Feature film and TV drama production in Australia dropped in 2002/03 for the first time in eight years, according to the annual National Drama Production Survey released today by the Australian Film Commission. Total expenditure in Australia fell by 23%from $663 million to $513 million.
The total number of feature films made in Australia in 2002/03 was 26, down from 39 in 2001/02. The largest decline was in Australian feature productions – down from 30 to 19 – with co-productions holding steady at 2 and foreign features falling from 7 to 5.
The value of Australian film and TV drama production decreased overall by 21%, from $343 million to $271 million. Feature production fell by 63% from $131 million to $49 million, due largely to a lack of foreign-financed local features in this year’s survey and a drop more generally in foreign investment.
There were no Australian features with budgets over $10 million this year (compared to three last year and two the year before), and only one in the $6-10 million range (three in each of the last two years). Two films were made as co-productions this year and both had budgets of more than $10 million.
While local television drama production has remained relatively steady over the past four years there was a dramatic fall in the area of adult TV drama co-productions made primarily for the international market. This has led to an overall downturn in expenditure in the foreign adult TV drama production sector of 50%, from $102 million in 2001/02 down to $51 million in 2002/2003.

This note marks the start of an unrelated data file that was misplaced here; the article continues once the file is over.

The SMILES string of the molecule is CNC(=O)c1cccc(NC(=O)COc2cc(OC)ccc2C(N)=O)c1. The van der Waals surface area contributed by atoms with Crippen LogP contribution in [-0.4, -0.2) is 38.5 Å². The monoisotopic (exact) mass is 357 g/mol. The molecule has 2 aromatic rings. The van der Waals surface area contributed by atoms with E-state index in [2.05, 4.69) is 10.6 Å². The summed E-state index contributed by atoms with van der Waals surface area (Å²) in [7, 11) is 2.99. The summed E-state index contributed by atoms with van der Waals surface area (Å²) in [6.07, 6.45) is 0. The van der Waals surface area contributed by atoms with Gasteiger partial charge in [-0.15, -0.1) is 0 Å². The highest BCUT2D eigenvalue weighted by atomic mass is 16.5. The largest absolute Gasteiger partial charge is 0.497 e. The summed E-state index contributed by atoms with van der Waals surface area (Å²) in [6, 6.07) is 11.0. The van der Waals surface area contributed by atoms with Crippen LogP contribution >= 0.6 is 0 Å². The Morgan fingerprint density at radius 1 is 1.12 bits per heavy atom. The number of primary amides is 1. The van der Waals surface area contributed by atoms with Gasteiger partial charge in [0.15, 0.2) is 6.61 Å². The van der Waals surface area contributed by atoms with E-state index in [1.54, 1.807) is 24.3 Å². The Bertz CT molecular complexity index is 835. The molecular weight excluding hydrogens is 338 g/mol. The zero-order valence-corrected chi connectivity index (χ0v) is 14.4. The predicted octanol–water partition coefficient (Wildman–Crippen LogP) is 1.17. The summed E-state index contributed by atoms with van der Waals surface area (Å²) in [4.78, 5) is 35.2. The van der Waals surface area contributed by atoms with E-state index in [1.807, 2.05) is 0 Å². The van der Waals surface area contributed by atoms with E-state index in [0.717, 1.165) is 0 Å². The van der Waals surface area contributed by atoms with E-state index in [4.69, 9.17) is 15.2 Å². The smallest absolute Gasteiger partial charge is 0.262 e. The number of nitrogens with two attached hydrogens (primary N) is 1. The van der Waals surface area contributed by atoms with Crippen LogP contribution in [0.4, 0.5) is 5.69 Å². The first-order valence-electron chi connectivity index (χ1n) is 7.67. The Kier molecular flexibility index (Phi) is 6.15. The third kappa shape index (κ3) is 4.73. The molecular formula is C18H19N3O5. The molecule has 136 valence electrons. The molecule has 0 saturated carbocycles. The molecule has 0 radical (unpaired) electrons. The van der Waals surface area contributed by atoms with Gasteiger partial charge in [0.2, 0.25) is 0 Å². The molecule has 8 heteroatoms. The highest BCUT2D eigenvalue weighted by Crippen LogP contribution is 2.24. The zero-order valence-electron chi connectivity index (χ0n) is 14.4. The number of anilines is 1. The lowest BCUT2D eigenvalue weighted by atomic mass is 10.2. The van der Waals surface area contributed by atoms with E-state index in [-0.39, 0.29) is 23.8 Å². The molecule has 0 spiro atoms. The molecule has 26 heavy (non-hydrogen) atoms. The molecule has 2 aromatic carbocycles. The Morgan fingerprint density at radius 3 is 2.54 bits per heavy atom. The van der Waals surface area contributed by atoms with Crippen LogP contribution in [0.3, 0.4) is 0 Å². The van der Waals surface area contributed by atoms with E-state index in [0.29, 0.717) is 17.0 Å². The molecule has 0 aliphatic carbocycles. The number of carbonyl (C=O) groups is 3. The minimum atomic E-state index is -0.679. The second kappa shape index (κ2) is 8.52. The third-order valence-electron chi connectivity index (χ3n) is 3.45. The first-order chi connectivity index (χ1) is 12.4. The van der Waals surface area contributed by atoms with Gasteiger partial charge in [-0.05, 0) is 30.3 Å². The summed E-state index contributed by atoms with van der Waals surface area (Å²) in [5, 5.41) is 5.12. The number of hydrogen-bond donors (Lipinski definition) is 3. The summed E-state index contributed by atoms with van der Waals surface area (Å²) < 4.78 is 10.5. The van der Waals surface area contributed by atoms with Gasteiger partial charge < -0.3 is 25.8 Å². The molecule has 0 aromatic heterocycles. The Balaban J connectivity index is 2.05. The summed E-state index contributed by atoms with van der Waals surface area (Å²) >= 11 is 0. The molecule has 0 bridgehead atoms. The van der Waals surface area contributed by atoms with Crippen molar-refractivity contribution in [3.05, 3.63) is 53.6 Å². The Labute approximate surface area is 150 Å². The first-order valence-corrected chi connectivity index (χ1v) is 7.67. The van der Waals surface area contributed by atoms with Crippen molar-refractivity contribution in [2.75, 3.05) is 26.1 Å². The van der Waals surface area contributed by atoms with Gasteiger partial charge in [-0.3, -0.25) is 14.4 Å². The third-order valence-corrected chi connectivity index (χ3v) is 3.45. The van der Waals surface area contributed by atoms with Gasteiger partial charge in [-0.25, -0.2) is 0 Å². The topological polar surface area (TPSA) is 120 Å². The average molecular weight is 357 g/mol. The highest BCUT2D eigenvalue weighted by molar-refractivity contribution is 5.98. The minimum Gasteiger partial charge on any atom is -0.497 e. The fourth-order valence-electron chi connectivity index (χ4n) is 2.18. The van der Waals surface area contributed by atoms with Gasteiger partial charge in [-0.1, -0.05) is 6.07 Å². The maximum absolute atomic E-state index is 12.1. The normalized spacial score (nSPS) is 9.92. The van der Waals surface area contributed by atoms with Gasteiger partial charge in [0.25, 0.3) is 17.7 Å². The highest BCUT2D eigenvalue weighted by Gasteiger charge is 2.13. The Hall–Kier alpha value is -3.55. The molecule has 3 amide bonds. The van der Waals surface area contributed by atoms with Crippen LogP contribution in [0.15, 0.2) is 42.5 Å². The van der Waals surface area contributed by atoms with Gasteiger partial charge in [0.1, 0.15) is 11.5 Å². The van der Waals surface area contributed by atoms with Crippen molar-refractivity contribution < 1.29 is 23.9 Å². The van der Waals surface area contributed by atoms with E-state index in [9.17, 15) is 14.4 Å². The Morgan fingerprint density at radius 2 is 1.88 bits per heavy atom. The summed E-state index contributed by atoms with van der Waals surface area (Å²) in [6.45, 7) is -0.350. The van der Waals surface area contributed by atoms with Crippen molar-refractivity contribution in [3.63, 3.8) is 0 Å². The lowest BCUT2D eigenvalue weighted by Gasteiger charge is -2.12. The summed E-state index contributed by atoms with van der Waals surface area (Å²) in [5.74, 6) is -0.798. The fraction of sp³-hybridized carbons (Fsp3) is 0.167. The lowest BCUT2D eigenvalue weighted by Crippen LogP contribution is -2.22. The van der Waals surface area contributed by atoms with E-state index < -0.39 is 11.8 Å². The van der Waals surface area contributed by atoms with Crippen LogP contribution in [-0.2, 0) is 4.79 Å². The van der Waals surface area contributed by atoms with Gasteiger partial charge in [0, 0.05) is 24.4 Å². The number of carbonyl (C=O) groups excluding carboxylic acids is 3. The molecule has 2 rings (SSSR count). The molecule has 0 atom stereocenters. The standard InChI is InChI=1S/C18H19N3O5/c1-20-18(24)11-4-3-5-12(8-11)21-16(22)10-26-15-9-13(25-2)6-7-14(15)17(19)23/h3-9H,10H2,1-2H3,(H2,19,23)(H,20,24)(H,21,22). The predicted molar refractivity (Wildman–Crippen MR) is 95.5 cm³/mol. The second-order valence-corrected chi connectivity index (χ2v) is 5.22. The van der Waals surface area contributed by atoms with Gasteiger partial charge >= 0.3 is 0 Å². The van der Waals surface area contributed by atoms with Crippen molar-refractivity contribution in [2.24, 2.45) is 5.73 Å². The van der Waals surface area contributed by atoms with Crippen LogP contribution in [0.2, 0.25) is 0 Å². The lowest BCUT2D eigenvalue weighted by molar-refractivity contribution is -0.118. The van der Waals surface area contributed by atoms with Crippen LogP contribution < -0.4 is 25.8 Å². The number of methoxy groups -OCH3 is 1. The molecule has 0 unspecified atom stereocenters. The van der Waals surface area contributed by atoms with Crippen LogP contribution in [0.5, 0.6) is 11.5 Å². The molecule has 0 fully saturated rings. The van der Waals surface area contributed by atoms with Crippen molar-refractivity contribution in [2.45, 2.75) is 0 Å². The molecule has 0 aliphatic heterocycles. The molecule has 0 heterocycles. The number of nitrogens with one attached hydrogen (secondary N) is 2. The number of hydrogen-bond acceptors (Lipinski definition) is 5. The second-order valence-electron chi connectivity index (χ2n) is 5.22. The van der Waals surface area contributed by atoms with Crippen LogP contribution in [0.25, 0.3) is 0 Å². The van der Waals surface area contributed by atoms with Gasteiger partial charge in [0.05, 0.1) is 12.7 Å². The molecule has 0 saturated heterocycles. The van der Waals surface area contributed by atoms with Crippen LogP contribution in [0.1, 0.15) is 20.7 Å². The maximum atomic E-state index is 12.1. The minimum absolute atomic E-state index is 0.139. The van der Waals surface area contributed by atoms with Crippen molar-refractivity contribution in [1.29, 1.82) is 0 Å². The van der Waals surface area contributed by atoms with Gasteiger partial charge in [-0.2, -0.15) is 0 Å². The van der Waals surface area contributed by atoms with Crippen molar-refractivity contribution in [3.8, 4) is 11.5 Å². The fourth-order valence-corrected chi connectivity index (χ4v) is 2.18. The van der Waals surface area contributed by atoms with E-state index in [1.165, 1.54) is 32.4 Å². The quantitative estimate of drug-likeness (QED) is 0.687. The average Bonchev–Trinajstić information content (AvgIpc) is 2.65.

These results are of great concern and a reminder of just how fragile Australian film and television production is. A downtown in the availability of funding both from overseas and within Australia, coupled with a downturn in the foreign production sector, has reduced the size of feature film and TV drama production by almost a quarter.
The Australian film and television industry remains critically important to ensuring Australians enjoy a rich, vibrant cultural heritage. It is also an industry, which continues to project Australia to the world and launch Australian creative talent into the global marketplace. With the US Congress considering providing over US$500 million of tax breaks to their own industry and as negotiations for a Free Trade Agreement between Australia and the US draw to a conclusion, these figures underscore the importance of on-going support from the Australian Government through both regulation and subsidy if our local industry is to survive against the Goliath of the US audiovisual industry.
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